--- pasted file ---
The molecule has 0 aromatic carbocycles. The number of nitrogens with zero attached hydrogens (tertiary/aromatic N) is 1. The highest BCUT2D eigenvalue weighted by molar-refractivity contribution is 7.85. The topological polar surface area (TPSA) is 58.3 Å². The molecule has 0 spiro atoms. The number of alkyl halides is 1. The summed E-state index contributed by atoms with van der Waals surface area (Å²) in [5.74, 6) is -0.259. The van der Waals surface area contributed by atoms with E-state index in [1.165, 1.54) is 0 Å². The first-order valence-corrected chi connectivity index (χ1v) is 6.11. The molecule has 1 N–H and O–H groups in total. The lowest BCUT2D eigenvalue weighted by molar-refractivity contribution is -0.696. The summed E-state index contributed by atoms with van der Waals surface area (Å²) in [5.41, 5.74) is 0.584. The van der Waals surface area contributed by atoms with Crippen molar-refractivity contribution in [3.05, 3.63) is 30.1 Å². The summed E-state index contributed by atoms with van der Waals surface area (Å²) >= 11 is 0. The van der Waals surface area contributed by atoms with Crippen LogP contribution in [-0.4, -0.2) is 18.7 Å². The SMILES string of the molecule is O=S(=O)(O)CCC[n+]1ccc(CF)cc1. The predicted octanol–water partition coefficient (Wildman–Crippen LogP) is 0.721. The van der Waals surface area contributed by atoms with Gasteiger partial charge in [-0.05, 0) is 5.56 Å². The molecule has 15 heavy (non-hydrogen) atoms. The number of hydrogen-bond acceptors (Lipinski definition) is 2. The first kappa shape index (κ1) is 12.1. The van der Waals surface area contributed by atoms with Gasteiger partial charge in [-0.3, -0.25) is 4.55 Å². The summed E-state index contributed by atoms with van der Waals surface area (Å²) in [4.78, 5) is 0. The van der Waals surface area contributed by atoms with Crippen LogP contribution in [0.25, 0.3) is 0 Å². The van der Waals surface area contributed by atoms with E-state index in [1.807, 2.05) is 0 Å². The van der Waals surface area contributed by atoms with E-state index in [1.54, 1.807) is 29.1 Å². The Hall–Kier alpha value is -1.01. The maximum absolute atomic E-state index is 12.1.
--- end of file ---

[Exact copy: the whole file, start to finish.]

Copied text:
The molecule has 0 aromatic carbocycles. The number of nitrogens with zero attached hydrogens (tertiary/aromatic N) is 1. The highest BCUT2D eigenvalue weighted by molar-refractivity contribution is 7.85. The topological polar surface area (TPSA) is 58.3 Å². The molecule has 0 spiro atoms. The number of alkyl halides is 1. The summed E-state index contributed by atoms with van der Waals surface area (Å²) in [5.74, 6) is -0.259. The van der Waals surface area contributed by atoms with E-state index in [1.165, 1.54) is 0 Å². The first-order valence-corrected chi connectivity index (χ1v) is 6.11. The molecule has 1 N–H and O–H groups in total. The lowest BCUT2D eigenvalue weighted by molar-refractivity contribution is -0.696. The summed E-state index contributed by atoms with van der Waals surface area (Å²) in [5.41, 5.74) is 0.584. The van der Waals surface area contributed by atoms with Crippen molar-refractivity contribution in [3.05, 3.63) is 30.1 Å². The summed E-state index contributed by atoms with van der Waals surface area (Å²) >= 11 is 0. The van der Waals surface area contributed by atoms with Crippen LogP contribution in [-0.4, -0.2) is 18.7 Å². The SMILES string of the molecule is O=S(=O)(O)CCC[n+]1ccc(CF)cc1. The predicted octanol–water partition coefficient (Wildman–Crippen LogP) is 0.721. The van der Waals surface area contributed by atoms with Gasteiger partial charge in [-0.05, 0) is 5.56 Å². The molecule has 15 heavy (non-hydrogen) atoms. The number of hydrogen-bond acceptors (Lipinski definition) is 2. The first kappa shape index (κ1) is 12.1. The van der Waals surface area contributed by atoms with Gasteiger partial charge in [-0.3, -0.25) is 4.55 Å². The summed E-state index contributed by atoms with van der Waals surface area (Å²) in [4.78, 5) is 0. The van der Waals surface area contributed by atoms with Crippen LogP contribution in [0.25, 0.3) is 0 Å². The van der Waals surface area contributed by atoms with E-state index in [1.807, 2.05) is 0 Å². The van der Waals surface area contributed by atoms with E-state index in [1.54, 1.807) is 29.1 Å². The Hall–Kier alpha value is -1.01. The maximum absolute atomic E-state index is 12.1.